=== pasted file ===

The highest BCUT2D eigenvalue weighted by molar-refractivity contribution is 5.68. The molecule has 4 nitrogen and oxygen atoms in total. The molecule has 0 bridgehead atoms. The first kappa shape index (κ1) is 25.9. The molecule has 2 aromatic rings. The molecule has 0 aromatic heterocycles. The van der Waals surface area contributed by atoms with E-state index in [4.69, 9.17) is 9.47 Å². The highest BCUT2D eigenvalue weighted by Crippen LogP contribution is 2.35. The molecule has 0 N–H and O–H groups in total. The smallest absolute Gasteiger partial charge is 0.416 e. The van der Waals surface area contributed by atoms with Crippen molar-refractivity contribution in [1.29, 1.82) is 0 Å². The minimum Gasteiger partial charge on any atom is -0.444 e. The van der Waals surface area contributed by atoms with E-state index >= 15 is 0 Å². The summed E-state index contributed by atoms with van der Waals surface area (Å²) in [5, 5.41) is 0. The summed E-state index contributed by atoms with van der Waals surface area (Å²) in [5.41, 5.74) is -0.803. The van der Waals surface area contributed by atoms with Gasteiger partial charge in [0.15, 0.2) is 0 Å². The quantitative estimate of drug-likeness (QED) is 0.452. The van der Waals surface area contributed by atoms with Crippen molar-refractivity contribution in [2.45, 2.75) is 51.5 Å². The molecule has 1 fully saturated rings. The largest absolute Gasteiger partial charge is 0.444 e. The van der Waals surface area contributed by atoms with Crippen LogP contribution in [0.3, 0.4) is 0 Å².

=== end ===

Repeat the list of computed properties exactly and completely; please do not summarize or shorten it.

The highest BCUT2D eigenvalue weighted by molar-refractivity contribution is 5.68. The molecule has 4 nitrogen and oxygen atoms in total. The molecule has 0 bridgehead atoms. The first kappa shape index (κ1) is 25.9. The molecule has 2 aromatic rings. The molecule has 0 aromatic heterocycles. The van der Waals surface area contributed by atoms with E-state index in [4.69, 9.17) is 9.47 Å². The highest BCUT2D eigenvalue weighted by Crippen LogP contribution is 2.35. The molecule has 0 N–H and O–H groups in total. The smallest absolute Gasteiger partial charge is 0.416 e. The van der Waals surface area contributed by atoms with Crippen molar-refractivity contribution in [1.29, 1.82) is 0 Å². The minimum Gasteiger partial charge on any atom is -0.444 e. The van der Waals surface area contributed by atoms with E-state index >= 15 is 0 Å². The summed E-state index contributed by atoms with van der Waals surface area (Å²) in [5, 5.41) is 0. The summed E-state index contributed by atoms with van der Waals surface area (Å²) in [5.41, 5.74) is -0.803. The van der Waals surface area contributed by atoms with Gasteiger partial charge in [0.15, 0.2) is 0 Å². The quantitative estimate of drug-likeness (QED) is 0.452. The van der Waals surface area contributed by atoms with Crippen molar-refractivity contribution in [2.45, 2.75) is 51.5 Å². The molecule has 1 fully saturated rings. The largest absolute Gasteiger partial charge is 0.444 e. The van der Waals surface area contributed by atoms with Crippen LogP contribution in [0.3, 0.4) is 0 Å².